This has also been a quiet spell in terms of movies. I don’t even know what to watch. Any recommendations? We watched Pitch Perfect yesterday, which was ridiculous and fun, but the two Vomit Scenes were stupid enough to kind of ruin the whole movie for me.

How about you? Have you read/watched/heard anything amazing this month?

Linking up with Hopeful Leigh this month!

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  1. Two songs my husband and I just cannot get out of our heads are:

    The Hobbit Song – http://www.youtube.com/watch?v=AfLV_N0aUS8 and
    Song for Ulvaak – http://www.youtube.com/watch?v=YnKOvOjKLH0

    (We’re totally not into Dungeons and Dragons, but the Song for Ulvaak is just so interesting….)
    The Hobbit Song is one of Kaylen’s regular lullabies too! I seriously wake up singing these songs…. pretty much everyday!

    Watched Pitch Perfect tonight… you’re right! Too much vomit, but we laughed uncontrollably for a lot of it! We also enjoyed What to Expect When You’re Expecting…. though I think some of it is just too real when you’re actually pregnant! I’ve been loving humor lately!

    I get the whole disliking Mary thing! In fact I’m not sure why anyone (Matthew???) would like her. Urgh, just wait till the end of season three…. oh why oh why oh why?? Sometimes it’s too much drama for me!

    I’m definitely in the market for a new TV show or two to tide me over until Sherlock!

  2. I agree ~ I can only read Ann Voskamp in small doses, and I often find that when I start reading or watching something that people have been raving about my expectations are set too high. I like Downton Abbey but it actually took watching Season 2 and ignoring the mega-fans to start enjoying it.

    Recently watched ‘WarHorse” and enjoyed it ~ if you haven’t already seen, you might consider.

  3. That picture is why I will never, ever, ever live any farther north than I do now. Because while the sixties-and-sunny weather we’ve been having isn’t guaranteed every winter, it’s more common than buried-in-snow-and-grayness you get. :-)

    Ick. Those excerpts of Voskamp’s book guarantee I won’t be picking it up no matter what the internets think of it. I could never make it through reading her blog, either, though she seems a lovely person and clearly a lot of people find value in her words. You were an English major; you know there’s a certain segment of the population who think that writing is good if it’s florid and impenetrable. But I don’t think either of us subscribe to that theory.

    Downton sounds fun. ALL the cool kids love it. But the DDH won’t try it and I do my best not to watch tv without him. So I don’t know if I’ll ever see it. Le sigh. ALL the cool kids love Common Prayer, too, but it’s another I haven’t tried. I can see how it would be hard to fit in if you’re not a morning person.

    The groundhog didn’t see his shadow, so perhaps your February will warm up and you’ll have a more enthusiastic month. :-) Oh! And Lent starts the 13; is there some sort of Lenten liturgy in the Common Prayer book? I know you wanted to observe the church year a bit this year, and maybe those prayers wouldn’t be as morning specific.

    • “There’s a certain segment of the population who think that writing is good if it’s florid and impenetrable.” HA!

      I know. I hate this weather. And YES: Common Prayer does have a special Lenten section; I’m looking forward to that.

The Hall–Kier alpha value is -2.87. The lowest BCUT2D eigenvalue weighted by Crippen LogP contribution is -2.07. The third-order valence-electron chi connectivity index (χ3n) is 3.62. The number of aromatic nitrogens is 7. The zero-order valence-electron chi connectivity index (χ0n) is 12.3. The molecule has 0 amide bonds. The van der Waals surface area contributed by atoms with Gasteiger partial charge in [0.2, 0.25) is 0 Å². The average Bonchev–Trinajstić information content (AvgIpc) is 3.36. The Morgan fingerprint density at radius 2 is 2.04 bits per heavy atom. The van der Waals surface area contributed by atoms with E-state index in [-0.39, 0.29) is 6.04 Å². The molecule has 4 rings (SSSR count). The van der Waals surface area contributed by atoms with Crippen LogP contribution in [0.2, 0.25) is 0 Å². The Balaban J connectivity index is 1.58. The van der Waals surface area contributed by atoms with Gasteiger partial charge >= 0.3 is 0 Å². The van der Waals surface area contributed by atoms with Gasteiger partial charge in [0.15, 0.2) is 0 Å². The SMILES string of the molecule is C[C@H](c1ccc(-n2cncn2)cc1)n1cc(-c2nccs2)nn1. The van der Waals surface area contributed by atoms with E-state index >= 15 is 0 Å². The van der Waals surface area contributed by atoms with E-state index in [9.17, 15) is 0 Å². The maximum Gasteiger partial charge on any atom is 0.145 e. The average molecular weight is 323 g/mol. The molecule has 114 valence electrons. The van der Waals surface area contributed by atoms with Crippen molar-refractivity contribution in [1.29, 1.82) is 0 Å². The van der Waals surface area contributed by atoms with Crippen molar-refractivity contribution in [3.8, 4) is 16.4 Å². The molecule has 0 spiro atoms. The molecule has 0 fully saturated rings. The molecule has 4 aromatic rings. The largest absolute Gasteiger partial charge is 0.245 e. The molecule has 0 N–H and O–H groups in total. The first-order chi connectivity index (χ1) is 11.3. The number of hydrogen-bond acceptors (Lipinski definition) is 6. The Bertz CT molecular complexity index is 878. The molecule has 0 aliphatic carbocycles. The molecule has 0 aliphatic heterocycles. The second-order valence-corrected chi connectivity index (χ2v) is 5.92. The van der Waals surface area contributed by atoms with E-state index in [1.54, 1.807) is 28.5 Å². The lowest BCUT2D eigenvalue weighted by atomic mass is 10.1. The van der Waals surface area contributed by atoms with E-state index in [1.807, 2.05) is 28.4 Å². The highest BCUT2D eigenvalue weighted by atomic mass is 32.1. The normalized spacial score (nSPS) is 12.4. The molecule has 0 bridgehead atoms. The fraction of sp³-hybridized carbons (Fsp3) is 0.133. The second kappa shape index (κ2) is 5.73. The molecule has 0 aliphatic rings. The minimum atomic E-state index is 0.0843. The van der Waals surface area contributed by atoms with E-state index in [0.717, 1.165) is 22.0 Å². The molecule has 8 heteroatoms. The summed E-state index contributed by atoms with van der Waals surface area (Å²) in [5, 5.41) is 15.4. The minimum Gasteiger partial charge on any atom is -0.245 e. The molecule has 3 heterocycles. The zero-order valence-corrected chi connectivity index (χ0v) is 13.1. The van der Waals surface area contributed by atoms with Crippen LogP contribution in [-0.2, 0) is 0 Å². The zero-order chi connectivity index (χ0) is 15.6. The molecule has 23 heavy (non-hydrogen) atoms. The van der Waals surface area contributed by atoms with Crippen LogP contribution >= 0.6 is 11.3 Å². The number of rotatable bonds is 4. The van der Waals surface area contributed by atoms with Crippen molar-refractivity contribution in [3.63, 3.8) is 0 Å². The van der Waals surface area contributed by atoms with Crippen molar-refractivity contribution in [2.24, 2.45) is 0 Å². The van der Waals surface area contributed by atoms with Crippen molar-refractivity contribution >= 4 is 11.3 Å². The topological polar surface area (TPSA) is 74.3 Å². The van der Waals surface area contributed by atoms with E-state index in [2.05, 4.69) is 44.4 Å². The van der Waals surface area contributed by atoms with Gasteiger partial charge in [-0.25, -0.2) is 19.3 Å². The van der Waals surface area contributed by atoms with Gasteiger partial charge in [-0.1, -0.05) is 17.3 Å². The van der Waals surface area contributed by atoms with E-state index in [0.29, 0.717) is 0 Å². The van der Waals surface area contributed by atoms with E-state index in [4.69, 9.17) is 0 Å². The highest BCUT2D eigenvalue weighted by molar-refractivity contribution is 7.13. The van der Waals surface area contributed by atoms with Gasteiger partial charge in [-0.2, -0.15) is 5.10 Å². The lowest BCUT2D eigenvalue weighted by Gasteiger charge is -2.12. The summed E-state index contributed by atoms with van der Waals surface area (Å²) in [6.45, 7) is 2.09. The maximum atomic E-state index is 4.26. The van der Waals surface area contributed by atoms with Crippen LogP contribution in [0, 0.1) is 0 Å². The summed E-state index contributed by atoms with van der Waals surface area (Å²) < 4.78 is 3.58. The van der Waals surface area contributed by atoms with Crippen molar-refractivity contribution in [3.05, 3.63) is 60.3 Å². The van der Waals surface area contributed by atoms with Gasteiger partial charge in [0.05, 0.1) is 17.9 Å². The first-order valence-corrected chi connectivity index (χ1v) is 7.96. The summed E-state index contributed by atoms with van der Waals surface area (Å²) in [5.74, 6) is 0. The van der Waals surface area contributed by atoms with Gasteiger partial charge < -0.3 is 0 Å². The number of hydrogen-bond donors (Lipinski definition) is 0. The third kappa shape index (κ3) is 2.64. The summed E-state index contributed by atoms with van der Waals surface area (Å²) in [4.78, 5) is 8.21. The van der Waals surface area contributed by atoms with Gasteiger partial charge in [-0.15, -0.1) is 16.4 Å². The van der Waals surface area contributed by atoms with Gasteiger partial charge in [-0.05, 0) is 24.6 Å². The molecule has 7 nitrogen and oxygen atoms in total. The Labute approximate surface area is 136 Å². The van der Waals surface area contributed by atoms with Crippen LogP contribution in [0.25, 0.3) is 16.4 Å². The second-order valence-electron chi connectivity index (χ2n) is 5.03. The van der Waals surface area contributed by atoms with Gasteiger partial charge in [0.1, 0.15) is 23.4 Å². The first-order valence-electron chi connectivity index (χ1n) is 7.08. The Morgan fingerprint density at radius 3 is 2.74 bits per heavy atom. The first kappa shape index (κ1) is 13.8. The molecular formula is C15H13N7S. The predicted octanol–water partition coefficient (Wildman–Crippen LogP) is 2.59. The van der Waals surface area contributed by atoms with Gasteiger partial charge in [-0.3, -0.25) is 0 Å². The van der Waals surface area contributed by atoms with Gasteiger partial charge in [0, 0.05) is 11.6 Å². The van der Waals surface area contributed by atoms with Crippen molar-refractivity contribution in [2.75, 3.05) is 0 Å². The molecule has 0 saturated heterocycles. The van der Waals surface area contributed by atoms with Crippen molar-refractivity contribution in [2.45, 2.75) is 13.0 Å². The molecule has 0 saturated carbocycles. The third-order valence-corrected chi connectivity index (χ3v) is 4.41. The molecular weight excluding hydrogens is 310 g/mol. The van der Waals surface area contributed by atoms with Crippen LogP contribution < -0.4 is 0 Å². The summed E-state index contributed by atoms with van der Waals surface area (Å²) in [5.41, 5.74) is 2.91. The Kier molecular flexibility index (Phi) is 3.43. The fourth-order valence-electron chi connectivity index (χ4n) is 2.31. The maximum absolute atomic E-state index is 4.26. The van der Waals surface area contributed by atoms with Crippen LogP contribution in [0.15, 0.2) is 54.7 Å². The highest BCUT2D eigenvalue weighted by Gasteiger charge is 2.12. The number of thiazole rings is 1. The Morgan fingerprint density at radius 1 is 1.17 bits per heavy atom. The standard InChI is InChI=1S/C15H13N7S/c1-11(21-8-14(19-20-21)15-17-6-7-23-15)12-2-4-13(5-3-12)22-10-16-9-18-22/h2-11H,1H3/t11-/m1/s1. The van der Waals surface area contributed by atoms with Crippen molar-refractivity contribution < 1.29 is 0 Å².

4. Agree with you about Martin Freeman! (and Sherlock, so good, so sad there aren’t many episodes). I tried to like Downton Abbey because it seems like the kind of thing I would like, being a historic drama and all. Season One wasn’t bad but Season Two was so soap-opera-ish that I couldn’t stand it and was unable to watch further.

    Have you seen Mad Men? It is my new favorite: complex characters, interesting setting, thought-provoking plots.
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    • We’ve actually gotten halfway through Season 2, and have decided we probably won’t go any further, either. We only saw one episode of Mad Men, but it struck me as kind of gloomy. Am I wrong?

      • Mad Men is depressing. Beautiful, but depressing. We got partway through the second season before my husband decided it was also boring. It’s one of those shows where an entire episode can go by and NOTHING HAPPENS. Everyone is catty and mean and there’s not one character that you really feel like you can root for.

        But it’s so, so pretty, and it presents some interesting social/historical commentary. I want to like it more than I do, and maybe I’ll eventually go back to it.

        Just my two cents! ^_^

  5. Oh Martin Freeman – a British treasure! I kinda feel like a proud mama that he finally got recognised in a big budget movie like The Hobbit :)

    Ann Voskamp is a bit of an effort for me too. Sometimes I love her and sometimes her writing is annoying. I am persevering through a bit at a time when I feel like it. But I agree about the suffering chapter.

    I’ve also officially broken up with Downtown. I loved it at the start (more than “downstairs” plots than the upstairs ones) but now it just got far too sad and I just can’t cope with sad tv these days.

    Do you have any plans or ideas for marking lent this year?

    My newest music discovery is Of Monsters and Men. I’m a little in love.
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    • Yeah, Ben looked ahead at some of the Downton episode recaps, and we determined that it’s not for us. I’m the same: I just can’t handle that much sadness. I don’t watch TV to be SAD.

      I’ve been giving Lent a bit of thought, and I feel kind of stuck because my husband’s family wants to spend a week together in a cabin right in the Middle of Lent (it’s March Break for my sister-in-law). That will make fasting and the like difficult. So, I think I’ve decided to give up sugar (ALL sugar) for Lent. But besides reading from Common Prayer, I’m not sure what else. You? I would love to hear some ideas from a fellow non-Catholic interested in the Liturgical Year!

      Oh, and YES to Of Monsters and Men. I don’t listen to much music these days, but on the rare occasion that I drive, that’s often what I pop in the CD player. (Yes, we still use CD’s).

  6. you might like the tv series “Community” Neil and I have thoroughly enjoyed the first 3 episodes that we’ve watched.